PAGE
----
I don’t need to convince people to homeschool because people in my socioeconomic demographic mostly feel scared that they are not doing it. Most people are not big risk takers, but now, as homeschool grows in popularity,  it’s hard to tell whether it’s more risky to leave kids in school or take kids out.

Pulitzer Prize winner Jared Diamond’s most recent book is The World Until Yesterday: What We Can Learn From Traditional Societies. Like so many books, it’s an inadvertent argument for taking kids out of school. (Here’s another book like that.)

Diamond shows how for most of the existence of humans, a parent, or parent figure, stayed very close to the child until adolescence. In different societies this scene looks a little different – hunting, gathering, building, farming. Parents kept their kids within watching distance, but they did not dictate to their kids how to spend their time.

If you want a tested solution, if you feel that your stomach for risk taking is low, then take you kids out of school, because that’s where our society tries child-rearing tactics with relatively little or no history.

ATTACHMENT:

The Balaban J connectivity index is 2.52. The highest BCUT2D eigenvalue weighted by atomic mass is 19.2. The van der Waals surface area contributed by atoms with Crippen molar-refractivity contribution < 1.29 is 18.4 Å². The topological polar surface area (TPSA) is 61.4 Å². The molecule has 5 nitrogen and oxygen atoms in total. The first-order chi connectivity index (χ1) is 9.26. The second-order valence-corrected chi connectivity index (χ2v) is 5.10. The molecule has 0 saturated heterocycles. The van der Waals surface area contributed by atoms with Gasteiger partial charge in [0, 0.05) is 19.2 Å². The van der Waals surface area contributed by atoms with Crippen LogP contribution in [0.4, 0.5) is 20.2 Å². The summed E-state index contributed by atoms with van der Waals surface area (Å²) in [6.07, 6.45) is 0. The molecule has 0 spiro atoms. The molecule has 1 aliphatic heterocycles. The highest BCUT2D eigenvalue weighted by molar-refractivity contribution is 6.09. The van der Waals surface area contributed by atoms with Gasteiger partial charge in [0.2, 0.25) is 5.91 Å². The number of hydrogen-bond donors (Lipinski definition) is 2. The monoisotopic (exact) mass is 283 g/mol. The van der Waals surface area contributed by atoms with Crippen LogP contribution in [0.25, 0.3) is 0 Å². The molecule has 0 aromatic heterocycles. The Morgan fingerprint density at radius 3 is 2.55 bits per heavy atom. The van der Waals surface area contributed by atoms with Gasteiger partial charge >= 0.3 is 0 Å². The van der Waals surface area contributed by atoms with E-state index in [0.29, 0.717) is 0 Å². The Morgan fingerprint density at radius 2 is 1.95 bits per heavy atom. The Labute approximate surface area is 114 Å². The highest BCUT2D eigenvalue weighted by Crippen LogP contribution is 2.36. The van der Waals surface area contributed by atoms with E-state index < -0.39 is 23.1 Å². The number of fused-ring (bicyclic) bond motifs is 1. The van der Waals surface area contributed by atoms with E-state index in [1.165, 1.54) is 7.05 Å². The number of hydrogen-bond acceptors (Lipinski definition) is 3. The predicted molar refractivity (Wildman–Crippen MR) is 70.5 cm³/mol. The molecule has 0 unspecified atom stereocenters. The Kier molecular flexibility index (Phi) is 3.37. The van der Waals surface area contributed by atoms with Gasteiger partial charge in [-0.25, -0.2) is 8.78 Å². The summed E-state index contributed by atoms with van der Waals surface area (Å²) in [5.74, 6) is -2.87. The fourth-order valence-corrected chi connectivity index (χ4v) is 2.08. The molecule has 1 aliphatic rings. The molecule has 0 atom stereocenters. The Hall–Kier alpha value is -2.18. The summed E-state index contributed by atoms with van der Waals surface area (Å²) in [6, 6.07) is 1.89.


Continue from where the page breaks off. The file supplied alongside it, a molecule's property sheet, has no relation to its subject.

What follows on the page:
But that’s so obvious, that the risk avoidance must run deeper. What we are really testing is the idea that parents have built a life that involves their kids. We have separated kids and parents for so long, but if you unlock the kids from schools, and let them all come home, you have at least one parent staying with kids all day long.

We know what homeschooling looks like. There is no risk that it’ll be worse than school. We are scared to give up our independent lives to do it. I write post after post about how school is terrible and homeschooling is the way to go. I am much less clear on how it’s to be done. I am winging it. And the risk to me is that my kids will get the best childhood but I’ll be lost the whole time they’re getting it.